Keeping more gasoline at home could hold down prices temporarily, but how much better off would the "folks" be if all the prices of Chinese made goods at Wal-Mart suddenly went up, or if such products completely disappeared from our shelves because the Chinese government decided to ban exports that they declared "belonged to the Chinese people?" What would happen to the price of energy here if Saudi Arabia made a similar decision with respect to their oil?

But most importantly, limiting the ability of U.S. energy companies to export abroad will do absolutely nothing to improve the American economy. As a result of our diminished purchasing power, American demand for oil has declined in relation to the growing demand abroad. Consequently, we are buying a continually lower percentage of the world's energy output. Consumers in emerging markets can now afford to buy some of the production that used to be snapped up by Americans. If U.S. suppliers were limited to domestic customers, then prices could drop temporarily. But what would happen then?

With the U.S. adopting a protectionist stance, and with gasoline prices in the U.S. lower than in other parts of the world, less overseas crude would be sent to American refineries. At the same time lower prices at home would constrict profits for domestic suppliers who would then scale back production (and lay off workers). The resulting decrease in supply would send prices right back up, potentially higher than before. The only change would be that we would have hamstrung one of our few viable industrial sectors. (For more about how diminishing supplies could exert upward pressures on a variety of energy products, please see the article in the latest edition of my Global Investor newsletter).

Mr. O'Reilly can spin this any way he wants it, but he is dead wrong on this point. It is surprising to me that such comments have not sparked greater outrage from the usual mainstream defenders of the free market. To an extent that very few appreciate, America derives a great deal of benefits from the current globalization of trade. Sparking a trade war now would severely reduce our already falling living standards. And given our weak position with respect to our trading partners, such a provocation may be the ultimate example of bringing a knife to a gun fight.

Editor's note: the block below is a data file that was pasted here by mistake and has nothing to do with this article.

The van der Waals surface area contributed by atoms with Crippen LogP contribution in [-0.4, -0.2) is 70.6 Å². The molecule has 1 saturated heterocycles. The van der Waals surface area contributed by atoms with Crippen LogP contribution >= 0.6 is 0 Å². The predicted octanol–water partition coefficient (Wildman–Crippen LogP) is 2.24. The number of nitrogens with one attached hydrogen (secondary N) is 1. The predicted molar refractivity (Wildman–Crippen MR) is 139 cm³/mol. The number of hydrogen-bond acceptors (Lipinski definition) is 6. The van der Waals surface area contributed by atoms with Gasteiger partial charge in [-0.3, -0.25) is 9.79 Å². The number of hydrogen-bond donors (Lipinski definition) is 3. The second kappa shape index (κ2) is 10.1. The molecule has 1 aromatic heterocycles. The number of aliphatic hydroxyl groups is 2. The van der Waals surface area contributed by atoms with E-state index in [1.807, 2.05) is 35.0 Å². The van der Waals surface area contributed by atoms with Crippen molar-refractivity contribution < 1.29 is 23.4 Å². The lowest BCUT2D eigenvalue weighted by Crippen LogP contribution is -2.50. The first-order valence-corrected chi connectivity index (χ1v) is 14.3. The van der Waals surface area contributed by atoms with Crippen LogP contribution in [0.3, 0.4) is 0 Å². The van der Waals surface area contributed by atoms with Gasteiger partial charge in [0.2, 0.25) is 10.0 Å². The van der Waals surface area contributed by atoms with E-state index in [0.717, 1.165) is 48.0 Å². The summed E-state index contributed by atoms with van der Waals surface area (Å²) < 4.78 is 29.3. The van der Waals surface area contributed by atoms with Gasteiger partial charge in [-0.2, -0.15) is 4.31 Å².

Rather than bashing oil companies, O'Reilly, as well as other frustrated American motorists, should direct their anger at Washington. That is because higher gasoline prices are really a Federal tax in disguise. The government's enormous deficit is financed largely by bonds that are sold to the Federal Reserve, which pays for them with newly printed money. Those excess dollars are sent abroad where they help to bid oil prices higher.

For years, mainstream economists argued that as long as unemployment remained high, the Fed could print as much money as it wanted without worrying about inflation. The argument was that the reduction in demand that results from unemployment would limit the ability of business to raise prices. However, what those economists overlooked was the simultaneous reduction in domestic supply that results from a weaker dollar (the consequence of printing money).

I have long argued that neither recession nor high unemployment would protect us from inflation. If demand falls, but supply falls faster, prices will rise. That is exactly what is happening with gas. The same dynamic is already evident in the airline industry. Fewer people are flying, but prices keep rising because airlines have responded to declining demand by reducing capacity. Since seats are disappearing faster than passengers, airlines can raise prices. At some point Americans will be complaining about soaring food prices as much more of what American farmers produce ends up on Chinese dinner tables. Because the Fed is likely to continue monetizing huge budget deficits, Americans are going to be consuming a lot less of everything, and paying a lot more for those few things they can still afford.

For full access to the March 2012 edition of the Global Investor Newsletter, click here.

New Special Report:For an even more in depth look at the prospects of international currencies, download Peter Schiff's and Axel Merk's Five Favorite Currencies for the Next Five Years.

Subscribe to Euro Pacific's Weekly Digest: Receive all commentaries by John Browne, Peter Schiff, and other Euro Pacific commentators delivered to your inbox every Monday.

For a great primer on economics, be sure to pick up a copy of Peter Schiff's hit economic parable, How an Economy Grows and Why It Crashes.

Regards,
Peter Schiff

Euro Pacific Capital
http://www.europac.net/

Peter Schiff Archive

© 2005-2016 http://www.MarketOracle.co.uk - The Market Oracle is a FREE Daily Financial Markets Analysis & Forecasting online publication.


Post Comment

Only logged in users are allowed to post comments. Register/ Log in

Catching a Falling Financial Knife